In the first part you’ll learn how to connect the reader to your Arduino and how to write a simple sketch to display the tag’s ID, while in the second part you’ll learn how to build a complete access control system based on RFID tags.


I chose as RFID reader a board based on the PN532 chip by NXP. This is a very versatile chip: it can work as a tag reader/writer but it can also act as a RFID tag; moreover it supports both I2C and SPI communication buses.

Adafruit created a breakout board for the PN532 chip and the Arduino libraries we’re going to use. Alternatively you can find on several webstores the following board, that I’m also going to use for this tutorial:

rfid-03 rfid-04


As I wrote before, the PN532 chip supports both I2C and SPI. For simplicity, I’ll use the first one, connecting the SDA and SCL pins of the board to the corresponding pins of Arduino. You have also to connect the IRQ pin to a digital pin of your Arduino (I chose pin 2); thanks to this connection the PN532 pin “warns” Arduino if a new tag is being read:

rfid-06 rfid-07

To select the I2C bus, you have to set the board’s dip switches as explained on the silk screen:


Finally, power the board connecting the VCC and GND pins to pins 5V and GND of Arduino.

For this project, I used the beta version of a new LCD shield by Lemontech. The main feature of this shield is that the LCD is connected to Arduino via an I2C expander; moreover all the buttons are connected to only one pin, the analog pin A0. This means that almost all the Arduino pins are still available for connecing other devices. The display’s default address – but you can change it – is 0x27 while the PN532 chip has address 0x24 so there’s no conflict.

rfid-10 rfid-11jpg

Having two devices connected to the I2C bus, I had to add two 10Kohm pull-up resistors for SCL and SDA as explained in the following schematics:


To keep things simple, I place them on a small breadboard:


I also added a small speaker (connected to pin 8 and GND) to play a sound everytime Arduino reads a tag:



To be able to compile the sketch of this tutorial you have to install the following libraries in your IDE:

  • Adafruit PN532 di Adafruit
  • hd44780 di Bill Perry

Both the libraries are available in the Library Manager:



The complete sketch is available in my Github repository.

To use the LCD, first you have to define its size (rows and columns), the address on the I2C bus and the pins it’s connected to. You can then initialize the library in the setup():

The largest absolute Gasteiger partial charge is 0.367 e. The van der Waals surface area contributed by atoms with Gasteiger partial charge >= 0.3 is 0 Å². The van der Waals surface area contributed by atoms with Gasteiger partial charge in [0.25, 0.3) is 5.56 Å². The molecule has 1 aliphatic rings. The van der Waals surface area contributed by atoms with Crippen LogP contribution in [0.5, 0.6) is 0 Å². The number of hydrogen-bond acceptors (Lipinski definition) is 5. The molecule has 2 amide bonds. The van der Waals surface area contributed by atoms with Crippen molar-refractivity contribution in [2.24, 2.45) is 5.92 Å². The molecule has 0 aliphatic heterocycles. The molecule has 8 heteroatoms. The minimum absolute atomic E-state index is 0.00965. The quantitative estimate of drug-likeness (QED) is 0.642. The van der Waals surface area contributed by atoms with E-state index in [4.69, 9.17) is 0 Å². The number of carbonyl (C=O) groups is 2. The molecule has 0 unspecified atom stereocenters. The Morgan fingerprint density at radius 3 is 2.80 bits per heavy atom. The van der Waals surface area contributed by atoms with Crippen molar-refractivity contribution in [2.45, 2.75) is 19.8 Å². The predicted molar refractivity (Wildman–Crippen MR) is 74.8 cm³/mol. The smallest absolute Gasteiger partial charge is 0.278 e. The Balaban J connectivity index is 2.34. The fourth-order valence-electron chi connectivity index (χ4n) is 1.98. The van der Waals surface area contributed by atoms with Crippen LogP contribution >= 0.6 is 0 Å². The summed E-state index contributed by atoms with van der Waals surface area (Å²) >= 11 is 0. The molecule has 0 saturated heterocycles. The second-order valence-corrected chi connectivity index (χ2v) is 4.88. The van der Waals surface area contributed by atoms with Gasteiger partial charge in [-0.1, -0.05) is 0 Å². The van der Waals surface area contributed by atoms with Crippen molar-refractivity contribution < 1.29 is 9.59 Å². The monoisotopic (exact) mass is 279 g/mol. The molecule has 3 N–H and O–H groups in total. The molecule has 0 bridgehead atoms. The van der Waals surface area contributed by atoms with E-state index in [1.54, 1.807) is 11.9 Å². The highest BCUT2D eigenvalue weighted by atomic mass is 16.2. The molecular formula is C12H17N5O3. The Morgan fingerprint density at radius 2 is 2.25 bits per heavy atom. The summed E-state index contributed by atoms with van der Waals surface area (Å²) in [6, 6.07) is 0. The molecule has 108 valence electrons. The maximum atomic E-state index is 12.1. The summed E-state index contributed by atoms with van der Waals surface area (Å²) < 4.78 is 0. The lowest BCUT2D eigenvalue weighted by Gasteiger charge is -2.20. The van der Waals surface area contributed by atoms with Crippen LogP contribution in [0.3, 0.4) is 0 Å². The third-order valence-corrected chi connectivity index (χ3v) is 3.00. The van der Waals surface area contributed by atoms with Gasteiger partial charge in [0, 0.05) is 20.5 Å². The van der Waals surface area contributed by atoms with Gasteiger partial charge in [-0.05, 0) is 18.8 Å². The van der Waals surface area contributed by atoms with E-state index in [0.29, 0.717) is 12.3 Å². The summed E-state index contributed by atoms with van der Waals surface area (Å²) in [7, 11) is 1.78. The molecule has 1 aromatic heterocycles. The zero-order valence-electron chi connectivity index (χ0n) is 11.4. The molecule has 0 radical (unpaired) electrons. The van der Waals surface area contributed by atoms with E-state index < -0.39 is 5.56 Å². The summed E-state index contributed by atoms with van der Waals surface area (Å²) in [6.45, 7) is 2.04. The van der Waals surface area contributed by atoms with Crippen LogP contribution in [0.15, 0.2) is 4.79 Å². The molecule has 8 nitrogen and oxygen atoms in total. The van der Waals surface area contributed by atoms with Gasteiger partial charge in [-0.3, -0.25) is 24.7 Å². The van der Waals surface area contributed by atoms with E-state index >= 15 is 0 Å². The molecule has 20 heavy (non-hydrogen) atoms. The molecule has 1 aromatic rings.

#define LCD_COLS      16
#define LCD_ROWS      2
hd44780_I2Cexp lcd(0x27, I2Cexp_PCF8574, 0,1,2,4,5,6,7,3,HIGH);
if(lcd.begin(LCD_COLS, LCD_ROWS) != 0) {
  Serial.println("- Unable to initialize LCD!");

The same for the PN532 chip: you have to declare the pin connected to the IRQ signal (RESET is optional) and then initialize it. Using the getFirmwareVersion method you can get the chip version and therefore verify that it’s working correctly:

#define PN532_IRQ     2
#define PN532_RESET   3
Adafruit_PN532 nfc(PN532_IRQ, PN532_RESET);
uint32_t versiondata = nfc.getFirmwareVersion();
if(!versiondata) {
  Serial.println("- Unable to find a PN532 board");
Serial.print("- found chip PN5"); 
Serial.println((versiondata>>24) & 0xFF, HEX);

Lastly, call the SAMConfig() method to configure the chip in normal mode and to enable the IRQ pin:


It’s very easy to read a tag. The readPassiveTargetID method returns true if a tag is near the reader:

success = nfc.readPassiveTargetID(PN532_MIFARE_ISO14443A, uid, &uidLength);
if (success) {

In this case, you can play a sound and display the tag’s ID on the display:

lcd.print("Found RFID tag!");
lcd.print("ID: 0x");
for(int i = 0; i < uidLength; i++) {
  if(uid[i] <= 0xF) lcd.print("0");
  lcd.print(uid[i] & 0xFF, HEX);    


App note: Through-Hole versus SMD components

App note from Vishay on the advantages of using Through-Hole mounting. Link here (PDF)

Most electronic gadgets are designed to interface with humans, and we humans are very abusive to most electronic devices. We drop them, poke them, open and close them, and in general feed stuff into and out of them.

It is well understood that a through-hole connection to the PCB is mechanically stronger than most surface-mount connections. By comparison, the strength of the bond that holds a surface-mount component to the PCB is limited to the strength of the solder joint that holds it to the surface of the laminate. As parts get smaller, so does the amount of solder and thus the strength of the bond.